Throughout the decision, there are references to Tesco’s internal teams raising various concerns about the Clubcard logo being reminiscent of the Lidl logo. These “internal warning signs” were also considered as satisfying the requirement that there was a link between the Clubcard Prices logo and Lidl.
The Court ultimately held that there was “evidence of both origin and price match confusion/association together with evidence that Tesco appreciated the potential for confusion”. Lidl succeeded in proving that Tesco’s use diluted its brand, leading to Lidl being forced to spend on a corrective advertising campaign to re-educate its customers.
The judge was not persuaded that Tesco had consciously intended to ride on Lidl’s coat-tails. However, the Court did hold that the Clubcard Prices logo caused a “subtle but insidious” transfer of Lidl’s image to Tesco and increased the attraction of Tesco’s prices. This led to a finding that Tesco had taken unfair advantage of the reputation Lidl’s mark has “for low price (discounted) value”.
As part of its defence of the claim, Tesco sought to revoke and invalidate Lidl’s wordless trade marks. Tesco achieved a modicum of success in its counterclaim, but this had no impact on the overall outcome of the case.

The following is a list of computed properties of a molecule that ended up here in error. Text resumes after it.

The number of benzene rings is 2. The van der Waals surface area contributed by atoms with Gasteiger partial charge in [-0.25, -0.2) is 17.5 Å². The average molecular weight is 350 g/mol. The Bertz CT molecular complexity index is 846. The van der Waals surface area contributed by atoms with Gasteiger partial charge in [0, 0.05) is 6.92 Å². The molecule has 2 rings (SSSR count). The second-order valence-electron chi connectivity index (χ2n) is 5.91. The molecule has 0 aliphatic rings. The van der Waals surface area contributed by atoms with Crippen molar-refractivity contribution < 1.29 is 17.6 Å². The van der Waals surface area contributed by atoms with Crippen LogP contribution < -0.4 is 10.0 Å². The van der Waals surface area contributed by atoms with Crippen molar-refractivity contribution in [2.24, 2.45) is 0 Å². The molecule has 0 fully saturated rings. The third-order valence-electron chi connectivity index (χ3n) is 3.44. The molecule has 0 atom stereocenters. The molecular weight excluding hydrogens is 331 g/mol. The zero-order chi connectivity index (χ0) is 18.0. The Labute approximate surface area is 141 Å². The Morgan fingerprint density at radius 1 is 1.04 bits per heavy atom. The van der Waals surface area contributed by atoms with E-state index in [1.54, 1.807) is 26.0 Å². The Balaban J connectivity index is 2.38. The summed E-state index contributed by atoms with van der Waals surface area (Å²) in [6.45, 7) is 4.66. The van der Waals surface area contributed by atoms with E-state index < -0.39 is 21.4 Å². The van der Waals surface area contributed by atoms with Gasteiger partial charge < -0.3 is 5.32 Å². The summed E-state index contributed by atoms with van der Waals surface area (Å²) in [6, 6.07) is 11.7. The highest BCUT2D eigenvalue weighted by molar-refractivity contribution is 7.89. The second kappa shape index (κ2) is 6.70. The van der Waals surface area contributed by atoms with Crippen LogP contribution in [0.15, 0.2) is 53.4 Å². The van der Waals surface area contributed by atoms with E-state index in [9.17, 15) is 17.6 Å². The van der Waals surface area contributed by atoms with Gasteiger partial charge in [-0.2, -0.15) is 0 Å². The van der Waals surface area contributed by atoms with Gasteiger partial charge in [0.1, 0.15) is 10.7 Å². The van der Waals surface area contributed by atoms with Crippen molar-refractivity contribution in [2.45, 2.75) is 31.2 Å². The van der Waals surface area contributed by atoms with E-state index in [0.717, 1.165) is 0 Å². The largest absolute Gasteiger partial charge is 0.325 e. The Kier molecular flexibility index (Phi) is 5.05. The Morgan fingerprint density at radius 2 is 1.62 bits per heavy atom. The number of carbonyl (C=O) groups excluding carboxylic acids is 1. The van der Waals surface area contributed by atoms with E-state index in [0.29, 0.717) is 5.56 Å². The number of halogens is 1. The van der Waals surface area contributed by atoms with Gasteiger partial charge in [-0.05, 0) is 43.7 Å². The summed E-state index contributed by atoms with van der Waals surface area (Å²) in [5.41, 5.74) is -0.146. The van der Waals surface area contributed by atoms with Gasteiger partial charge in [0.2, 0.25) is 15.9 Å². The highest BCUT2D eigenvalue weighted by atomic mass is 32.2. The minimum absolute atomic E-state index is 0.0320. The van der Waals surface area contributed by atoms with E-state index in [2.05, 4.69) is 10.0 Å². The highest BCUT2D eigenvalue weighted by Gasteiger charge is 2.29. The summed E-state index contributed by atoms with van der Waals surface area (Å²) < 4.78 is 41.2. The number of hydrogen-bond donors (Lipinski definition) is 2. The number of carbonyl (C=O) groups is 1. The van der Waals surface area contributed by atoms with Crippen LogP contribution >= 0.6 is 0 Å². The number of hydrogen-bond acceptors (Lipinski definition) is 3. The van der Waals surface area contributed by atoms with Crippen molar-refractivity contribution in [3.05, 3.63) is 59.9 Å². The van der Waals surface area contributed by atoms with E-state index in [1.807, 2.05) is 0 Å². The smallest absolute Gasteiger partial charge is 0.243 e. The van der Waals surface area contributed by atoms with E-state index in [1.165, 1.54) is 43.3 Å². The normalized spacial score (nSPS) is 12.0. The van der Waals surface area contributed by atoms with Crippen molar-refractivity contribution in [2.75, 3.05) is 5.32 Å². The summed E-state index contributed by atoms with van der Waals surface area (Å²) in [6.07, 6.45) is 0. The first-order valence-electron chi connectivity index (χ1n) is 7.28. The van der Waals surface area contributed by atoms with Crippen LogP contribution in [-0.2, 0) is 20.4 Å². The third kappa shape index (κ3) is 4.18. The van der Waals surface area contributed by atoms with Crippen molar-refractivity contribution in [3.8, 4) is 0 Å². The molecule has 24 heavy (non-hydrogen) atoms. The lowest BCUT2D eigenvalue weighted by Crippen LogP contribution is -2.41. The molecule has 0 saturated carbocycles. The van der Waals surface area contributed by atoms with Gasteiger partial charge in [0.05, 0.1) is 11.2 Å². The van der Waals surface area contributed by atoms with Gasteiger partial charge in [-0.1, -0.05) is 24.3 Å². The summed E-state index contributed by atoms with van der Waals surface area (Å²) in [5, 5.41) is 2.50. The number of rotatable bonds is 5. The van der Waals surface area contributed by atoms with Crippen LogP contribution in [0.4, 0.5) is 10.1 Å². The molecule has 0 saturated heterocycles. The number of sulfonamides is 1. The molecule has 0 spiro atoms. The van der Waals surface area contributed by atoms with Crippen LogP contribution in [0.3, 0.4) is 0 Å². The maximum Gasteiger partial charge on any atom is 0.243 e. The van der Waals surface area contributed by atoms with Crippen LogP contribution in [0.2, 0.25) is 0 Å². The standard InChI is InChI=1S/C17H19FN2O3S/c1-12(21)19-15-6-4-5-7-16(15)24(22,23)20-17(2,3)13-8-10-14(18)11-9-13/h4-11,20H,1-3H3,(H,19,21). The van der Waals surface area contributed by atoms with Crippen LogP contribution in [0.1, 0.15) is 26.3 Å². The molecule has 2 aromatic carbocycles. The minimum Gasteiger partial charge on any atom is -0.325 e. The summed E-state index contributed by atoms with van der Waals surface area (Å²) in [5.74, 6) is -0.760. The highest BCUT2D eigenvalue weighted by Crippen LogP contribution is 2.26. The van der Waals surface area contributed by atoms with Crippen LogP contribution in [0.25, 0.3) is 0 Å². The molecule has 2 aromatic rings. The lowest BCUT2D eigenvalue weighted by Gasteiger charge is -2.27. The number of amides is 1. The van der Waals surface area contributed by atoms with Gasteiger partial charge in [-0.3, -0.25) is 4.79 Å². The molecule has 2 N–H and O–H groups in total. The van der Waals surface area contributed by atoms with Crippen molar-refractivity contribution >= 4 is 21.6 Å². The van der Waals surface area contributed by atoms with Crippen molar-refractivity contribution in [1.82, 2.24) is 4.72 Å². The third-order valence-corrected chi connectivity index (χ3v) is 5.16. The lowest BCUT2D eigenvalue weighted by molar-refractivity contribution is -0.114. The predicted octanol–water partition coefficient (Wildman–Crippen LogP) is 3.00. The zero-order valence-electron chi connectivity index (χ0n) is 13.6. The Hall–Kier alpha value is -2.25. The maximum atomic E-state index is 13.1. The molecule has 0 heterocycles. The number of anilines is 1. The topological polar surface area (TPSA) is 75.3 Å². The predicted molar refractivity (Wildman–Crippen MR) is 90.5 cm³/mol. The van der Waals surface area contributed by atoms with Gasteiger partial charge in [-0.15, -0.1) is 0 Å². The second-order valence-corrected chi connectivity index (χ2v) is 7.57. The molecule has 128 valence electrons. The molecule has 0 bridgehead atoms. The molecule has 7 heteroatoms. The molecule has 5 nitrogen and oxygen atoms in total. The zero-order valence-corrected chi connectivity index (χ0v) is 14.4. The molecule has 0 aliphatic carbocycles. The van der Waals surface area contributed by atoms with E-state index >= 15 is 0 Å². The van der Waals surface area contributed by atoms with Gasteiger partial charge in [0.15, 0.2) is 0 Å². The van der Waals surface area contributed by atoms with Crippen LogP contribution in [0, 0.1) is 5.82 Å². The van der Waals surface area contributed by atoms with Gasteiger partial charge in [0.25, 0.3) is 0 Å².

The Court held that Lidl’s wordless trade marks had been validly used, even though they had always appeared with the word ‘Lidl’. As such, they could not be revoked for non-use. This is no particular surprise given the authority of Specsavers, but is of interest when considered in the context of Tesco’s parallel bad faith claim.
Tesco claimed that Lidl’s wordless trade marks were filed in bad faith as (i) Lidl never had any intention to use the mark without the word ‘Lidl’ and that (ii) later filings were made purely to “evergreen” Lidl’s rights.
Despite holding that Lidl had indeed genuinely used its wordless logo in the years since, the Court nevertheless held that, at the time of filing its first trade mark application in 1995, Lidl had no intention to use this mark. As such, Lidl acted in bad faith at the time. The mark was registered purely as a weapon to secure a wider legal monopoly than that to which Lidl was entitled.
This aspect of the decision seems open to challenge considering the finding of genuine use and the finding that Lidl’s 2021 filing for the same mark was filed in good faith. Lidl’s branding has not changed in the meantime; it has always used the same logo. What has changed in the intervening period is that case law has confirmed that use of a logo with words overlaid can constitute use of the background logo too. Prior to that, the position was unclear, but it seems a stretch to infer from this that it would be an act of bad faith for a company to file for its wordless logo, pending clarification of the position from the courts.
Given that the burden of proof lies with Lidl to prove its commercial rationale at the point of filing its first trade mark, and it has been unable to adduce evidence from the period prior to 1995, the finding of bad faith might stick.